IF there were a Sigmund Freud of international relations, he’d probably ask, ‘What does Pakistan want?’
The trajectories of Pakistan’s two critical relationships — with India and the US — in recent months suggest that we like to keep things complicated, very complicated.
For just as we start to approach the relationship with India more rationally, the US becomes the new India and we plunge that relationship into yet more incoherence and uncertainty.
It’s the same set of principals here, so why are they producing such different outcomes?
The army still dominates the national security and foreign policy domains but there is also the political government, the Foreign Office and a loose-knit group of security and foreign-policy experts who help shape policy.
What’s causing them to collectively choose such different paths, where the decades-old Enemy No 1 gets deepening trade and investment ties while a damaging clash over red lines with the US — on drones, for example — leaves everyone wondering where a vital trade and security relationship is headed?
There’s no Freud to help out here, so guesswork will have to suffice.
Start with India. The security establishment hasn’t suddenly unlearned all that it believed to be true about Indian policymakers and warriors for decades.
But the series of crises that rocked the army leadership last year created a small window of opportunity here. Uncertain and unsure, the army was more amenable to being convinced to do things it may have been reluctant to green-light before.
There have been similar moments in the past, but nobody to take advantage of them. This time, there was a tenacious and committed commerce secretary and a political government eager to improve ties with India.
So they pushed hard and it started to yield results. Notice how virtually every other subject in the ‘full-spectrum dialogue’ has meandered along without much progress. Trade and investment got a bigger, more concerted push and hence the breakthroughs.
It helped that the army’s own security prism was changing. Realising that Pakistan had fallen significantly behind India in economic terms and that strategic competition with India will be more and more expensive in the years and decades ahead, the army is also more amenable to new ideas.
Perhaps key to it all is that India is a well-understood problem. It’s such an old adversary, the contours of disagreement and avenues for conflict so well understood, that Pakistan can be confident there are few surprises in store. If India tries anything funny, Pakistan can quickly respond, the thinking would be.
Contrast this with the relationship with the US, where there’s so much more room for uncertainty and doubt.
Take the drones. The Americans themselves are figuring out the potential of the rapidly evolving technology. The first strike in 2004 already seems like another era. By 2008, the system’s capacity was up to nearly a dozen strikes a month and didn’t have to rely as much on Pakistani intelligence input.
An acceptance here behind the scenes of the inevitability of some strikes combined with frequent public denunciation of the strikes is an approach borne out of fear and uncertainty. What if a strike every other day became the norm? The Americans could then press to expand the area of operation. To date, an overwhelming majority of the strikes have occurred in the Waziristan agencies.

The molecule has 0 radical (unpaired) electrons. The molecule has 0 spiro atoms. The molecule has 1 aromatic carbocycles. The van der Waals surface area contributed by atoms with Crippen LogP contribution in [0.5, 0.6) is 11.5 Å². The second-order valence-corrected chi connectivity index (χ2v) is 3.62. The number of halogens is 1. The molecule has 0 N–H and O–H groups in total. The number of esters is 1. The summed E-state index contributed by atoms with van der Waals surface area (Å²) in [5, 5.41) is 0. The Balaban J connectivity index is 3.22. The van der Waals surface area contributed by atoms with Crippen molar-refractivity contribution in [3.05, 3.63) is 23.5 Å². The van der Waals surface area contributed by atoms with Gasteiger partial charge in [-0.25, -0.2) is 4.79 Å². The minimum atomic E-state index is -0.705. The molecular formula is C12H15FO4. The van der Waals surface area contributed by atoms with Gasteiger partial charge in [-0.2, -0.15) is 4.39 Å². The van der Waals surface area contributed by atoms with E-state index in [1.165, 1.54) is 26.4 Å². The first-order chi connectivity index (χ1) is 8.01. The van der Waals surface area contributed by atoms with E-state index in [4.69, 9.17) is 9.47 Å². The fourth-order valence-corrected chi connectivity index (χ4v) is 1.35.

From there, they could expand to include the other tribal agencies more regularly, then to the settled districts adjoining the tribal areas and before you know it, the outskirts of Quetta or the sprawling shantytowns of Karachi could be targeted.
So opposing the inevitable — intermittent drone strikes in Fata — could help prevent the unknown — the raining down of missiles all over Pakistani territory.
And because drones are politically unpopular, there’s no one in the other policy camps to try and placate the army’s fears and convince them to try a different tack, as has happened on trade with India.
Another example: the future of Afghanistan. There are increasing signs that the Pakistan Army understands that it can’t dominate Afghanistan via Pakhtun proxies and keep that country isolated from the outside world like it did in the 1990s.
A nominal centre with the present configuration of power in the regions more or less adhered to and semi-guaranteed by outside powers, that makes the most sense for Afghanistan.
But the security establishment here believes that the main work needs to be done in Afghanistan first. Without a workable framework for a post-war future in Afghanistan, it doesn’t make sense for Pakistan to put its cards on the table or to make any concessions at this point.
Unlike the relationship with India, the relationship with the US is characterised by too many unknowns and too much uncertainty about what will happen even two or three years down the road.
Uncertainty causes the security establishment here to go into a defensive position and treat with great suspicion anything that could blow up in their face. The India problem is well understood. Nobody can claim for sure what Afghanistan will look like several years from now.
The army may not be thrilled about trade with India but has assessed that it will not undermine Pakistan’s position on ‘core issues’ and that it could be beneficial for our sluggish economy. So the push by the civilian apparatus, bureaucratic and political, is yielding results.
With the US, while everyone in policymaking circles agrees that the relationship cannot be allowed to break down, the army is filled with uncertainty about how to proceed; there are too many variables in play at the moment; and the civilians neither have the resolve nor the understanding to push for potentially game-changing options.
So that’s the difference. What Pakistan wants is to feel like it knows what it’s agreeing to.